China manufacturing
The HSBC and Official PMIs decline in June

China's economy appears to be slowing down after two separate measures gauging the country's manufacturing activity declined in June.

The official Purchasing Managers' Index (PMI) fell significantly to 50.1 from 50.8 in May, the National Bureau of Statistics and China Federation of Logistics and Purchasing said. While the index was slightly better than economists' expectations of 50.0, manufacturing activity remains lukewarm.

In addition, a private PMI from HSBC Holdings and Markit Economics was at 48.2, the weakest since September and down from the previous month's reading of 48.3. Readings above 50 in the index signal an expansion in manufacturing activity.

The official PMI is based on a survey of about 3,000 enterprises that are mostly state-owned, while the HSBC PMI primarily gauges activity in more than 420 private sector enterprises.

"The official PMI figures suggest that China's recovery remains fragile," said economists at ANZ Research.

"Our ANZ Real Activity Index, a leading indicator for China's quarterly GDP, has also declined in Q2, signalling that growth may have slowed further."

China is expected to miss its annual growth target for the first time since the Asian financial crisis in 1998 due to weaker gains in the manufacturing sector and a cash squeeze in the banking system.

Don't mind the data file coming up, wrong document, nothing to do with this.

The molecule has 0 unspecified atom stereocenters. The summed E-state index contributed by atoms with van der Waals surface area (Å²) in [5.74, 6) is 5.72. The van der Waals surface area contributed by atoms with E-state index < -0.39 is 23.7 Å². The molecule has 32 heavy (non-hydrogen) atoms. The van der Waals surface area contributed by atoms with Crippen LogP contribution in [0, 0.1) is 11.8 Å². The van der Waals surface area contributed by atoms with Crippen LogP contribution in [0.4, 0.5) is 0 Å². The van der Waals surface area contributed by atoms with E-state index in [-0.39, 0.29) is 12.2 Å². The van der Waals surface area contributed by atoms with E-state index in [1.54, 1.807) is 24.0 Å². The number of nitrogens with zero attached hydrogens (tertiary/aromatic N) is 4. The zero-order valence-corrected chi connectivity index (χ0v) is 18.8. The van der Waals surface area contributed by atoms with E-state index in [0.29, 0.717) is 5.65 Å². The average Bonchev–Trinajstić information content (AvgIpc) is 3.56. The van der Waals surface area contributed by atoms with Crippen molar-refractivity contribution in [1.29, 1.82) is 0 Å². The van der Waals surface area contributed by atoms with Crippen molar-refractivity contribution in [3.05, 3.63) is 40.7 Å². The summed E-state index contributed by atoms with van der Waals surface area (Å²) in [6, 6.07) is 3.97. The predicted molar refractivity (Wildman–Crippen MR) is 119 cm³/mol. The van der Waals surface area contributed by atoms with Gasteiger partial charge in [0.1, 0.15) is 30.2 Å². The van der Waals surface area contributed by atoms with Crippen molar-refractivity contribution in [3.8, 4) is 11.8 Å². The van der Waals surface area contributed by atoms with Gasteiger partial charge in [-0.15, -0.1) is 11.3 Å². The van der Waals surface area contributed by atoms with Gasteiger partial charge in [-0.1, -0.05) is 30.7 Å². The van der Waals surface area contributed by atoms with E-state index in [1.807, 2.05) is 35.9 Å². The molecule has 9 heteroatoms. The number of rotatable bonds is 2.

Separate indices measuring production, new orders and new export orders also declined in June.

"Falling orders and rising inventories added pressure to Chinese manufacturers in June. And the recent cash crunch in the interbank market is likely to slow expansion of off-balance sheet lending, further exacerbating funding conditions for SMEs," Hongbin Qu, chief economist at HSBC, said in a statement.

"As Beijing refrains from using stimulus, the ongoing growth slowdown is likely to continue in the coming months."

Earlier, Goldman Sachs Group, China International Capital, Barclays and HSBC Holdings lowered their China growth projections this year to 7.4%, below the government's 7.5% goal set at a March.

Even though the liquidity squeeze experienced early in June has stabilised, interbank interest rates have declined in the past few trading days. Analysts expect that the high market interest rates would lead to higher bank lending rates, further dampening the already sluggish economy.

They are calling for the People's Bank of China to cut its policy interest rates by at least 25 basis points in the near term to stabilise the decelerating economy.

Nevertheless, the Chinese leadership are prepared to tolerate the slower economic expansion as they are of the view that officials should not be judged solely on their record in boosting gross domestic product, according to the official Xinhua News Agency. Instead, the ruling Communist Party is likely to focus on improving people's livelihood, social development and environmental quality, Xinhua noted.